COVID-19/therapy , Outcome and Process Assessment, Health Care/trends , Process Assessment, Health Care/methods , Australia , Health Policy/trends , Humans , SARS-CoV-2/pathogenicity , Stakeholder Participation
17.
Front Public Health ; 9: 744819, 2021.
Article in English | MEDLINE | ID: covidwho-1605491

ABSTRACT

Background: Many parts of the world that succeeded in suppressing epidemic coronavirus spread in 2020 have been caught out by recent changes in the transmission dynamics of SARS-CoV-2. Australia's early success in suppressing COVID-19 resulted in lengthy periods without community transmission. However, a slow vaccine rollout leaves this geographically isolated population vulnerable to leakage of new variants from quarantine, which requires internal travel restrictions, disruptive lockdowns, contact tracing and testing surges. Methods: To assist long term sustainment of limited public health resources, we sought a method of continuous, real-time COVID-19 risk monitoring that could be used to alert non-specialists to the level of epidemic risk on a sub-national scale. After an exploratory data assessment, we selected four COVID-19 metrics used by public health in their periodic threat assessments, applied a business continuity matrix and derived a numeric indicator; the COVID-19 Risk Estimate (CRE), to generate a daily spot CRE, a 3 day net rise and a seven day rolling average. We used open source data updated daily from all Australian states and territories to monitor the CRE for over a year. Results: Upper and lower CRE thresholds were established for the CRE seven day rolling average, corresponding to risk of sustained and potential outbreak propagation, respectively. These CRE thresholds were used in a real-time map of Australian COVID-19 risk estimate distribution by state and territory. Conclusions: The CRE toolkit we developed complements other COVID-19 risk management techniques and provides an early indication of emerging threats to business continuity.


Subject(s)
COVID-19 , Pandemics , Australia/epidemiology , Communicable Disease Control , Humans , SARS-CoV-2
18.
BMJ Open ; 12(1): e057127, 2022 01 03.
Article in English | MEDLINE | ID: covidwho-1604731

ABSTRACT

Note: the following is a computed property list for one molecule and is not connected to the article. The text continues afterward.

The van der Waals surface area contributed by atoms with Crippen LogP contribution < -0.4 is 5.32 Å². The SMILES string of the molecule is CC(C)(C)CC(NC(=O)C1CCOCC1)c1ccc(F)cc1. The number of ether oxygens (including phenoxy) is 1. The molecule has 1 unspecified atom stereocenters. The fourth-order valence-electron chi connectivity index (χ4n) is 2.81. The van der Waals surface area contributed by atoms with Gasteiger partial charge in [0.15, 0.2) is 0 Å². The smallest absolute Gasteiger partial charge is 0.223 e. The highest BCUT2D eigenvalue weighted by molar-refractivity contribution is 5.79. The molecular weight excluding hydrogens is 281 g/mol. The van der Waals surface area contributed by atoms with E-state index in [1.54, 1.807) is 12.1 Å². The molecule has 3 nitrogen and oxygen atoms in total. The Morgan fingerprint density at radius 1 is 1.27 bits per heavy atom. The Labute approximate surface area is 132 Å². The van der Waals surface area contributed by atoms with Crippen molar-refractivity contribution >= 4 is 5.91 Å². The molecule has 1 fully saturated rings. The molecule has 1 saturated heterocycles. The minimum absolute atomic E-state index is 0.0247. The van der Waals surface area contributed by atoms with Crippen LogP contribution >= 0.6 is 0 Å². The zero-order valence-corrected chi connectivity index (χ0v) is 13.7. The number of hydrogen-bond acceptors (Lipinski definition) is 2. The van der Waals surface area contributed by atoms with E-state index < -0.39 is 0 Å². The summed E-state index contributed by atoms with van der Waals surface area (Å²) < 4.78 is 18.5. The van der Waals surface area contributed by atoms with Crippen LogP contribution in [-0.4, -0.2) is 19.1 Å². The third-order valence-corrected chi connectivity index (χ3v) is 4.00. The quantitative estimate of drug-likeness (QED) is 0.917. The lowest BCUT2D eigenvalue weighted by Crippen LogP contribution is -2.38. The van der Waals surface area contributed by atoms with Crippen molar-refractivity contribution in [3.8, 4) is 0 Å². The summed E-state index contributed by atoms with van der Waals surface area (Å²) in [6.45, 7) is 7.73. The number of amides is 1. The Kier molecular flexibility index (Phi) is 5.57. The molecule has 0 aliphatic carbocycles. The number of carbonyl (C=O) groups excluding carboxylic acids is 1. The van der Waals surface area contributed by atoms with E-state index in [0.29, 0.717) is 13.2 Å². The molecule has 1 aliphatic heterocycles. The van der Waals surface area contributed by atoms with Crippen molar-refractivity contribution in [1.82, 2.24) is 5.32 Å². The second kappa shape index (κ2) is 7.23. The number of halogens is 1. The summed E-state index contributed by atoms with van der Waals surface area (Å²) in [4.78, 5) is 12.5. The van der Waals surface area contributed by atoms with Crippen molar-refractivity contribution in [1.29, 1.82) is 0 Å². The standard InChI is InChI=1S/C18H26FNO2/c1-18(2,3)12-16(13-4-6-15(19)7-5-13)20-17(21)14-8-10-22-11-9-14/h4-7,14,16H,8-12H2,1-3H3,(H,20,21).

OBJECTIVE: To examine SARS-CoV-2 vaccine confidence, attitudes and intentions in Australian adults as part of the iCARE Study. DESIGN AND SETTING: Cross-sectional online survey conducted when free COVID-19 vaccinations first became available in Australia in February 2021. PARTICIPANTS: Total of 1166 Australians from general population aged 18-90 years (mean 52, SD of 19). MAIN OUTCOME MEASURES: Primary outcome: responses to question 'If a vaccine for COVID-19 were available today, what is the likelihood that you would get vaccinated?'.Secondary outcome: analyses of putative drivers of uptake, including vaccine confidence, socioeconomic status and sources of trust, derived from multiple survey questions. RESULTS: Seventy-eight per cent reported being likely to receive a SARS-CoV-2 vaccine. Higher SARS-CoV-2 vaccine intentions were associated with: increasing age (OR: 2.01 (95% CI 1.77 to 2.77)), being male (1.37 (95% CI 1.08 to 1.72)), residing in least disadvantaged area quintile (2.27 (95% CI 1.53 to 3.37)) and a self-perceived high risk of getting COVID-19 (1.52 (95% CI 1.08 to 2.14)). However, 72% did not believe they were at a high risk of getting COVID-19. Findings regarding vaccines in general were similar except there were no sex differences. For both the SARS-CoV-2 vaccine and vaccines in general, there were no differences in intentions to vaccinate as a function of education level, perceived income level and rurality. Knowing that the vaccine is safe and effective and that getting vaccinated will protect others, trusting the company that made it and vaccination recommended by a doctor were reported to influence a large proportion of the study cohort to uptake the SARS-CoV-2 vaccine. Seventy-eight per cent reported the intent to continue engaging in virus-protecting behaviours (mask wearing, social distancing, etc) postvaccine. CONCLUSIONS: Most Australians are likely to receive a SARS-CoV-2 vaccine. Key influencing factors identified (eg, knowing vaccine is safe and effective, and doctor's recommendation to get vaccinated) can inform public health messaging to enhance vaccination rates.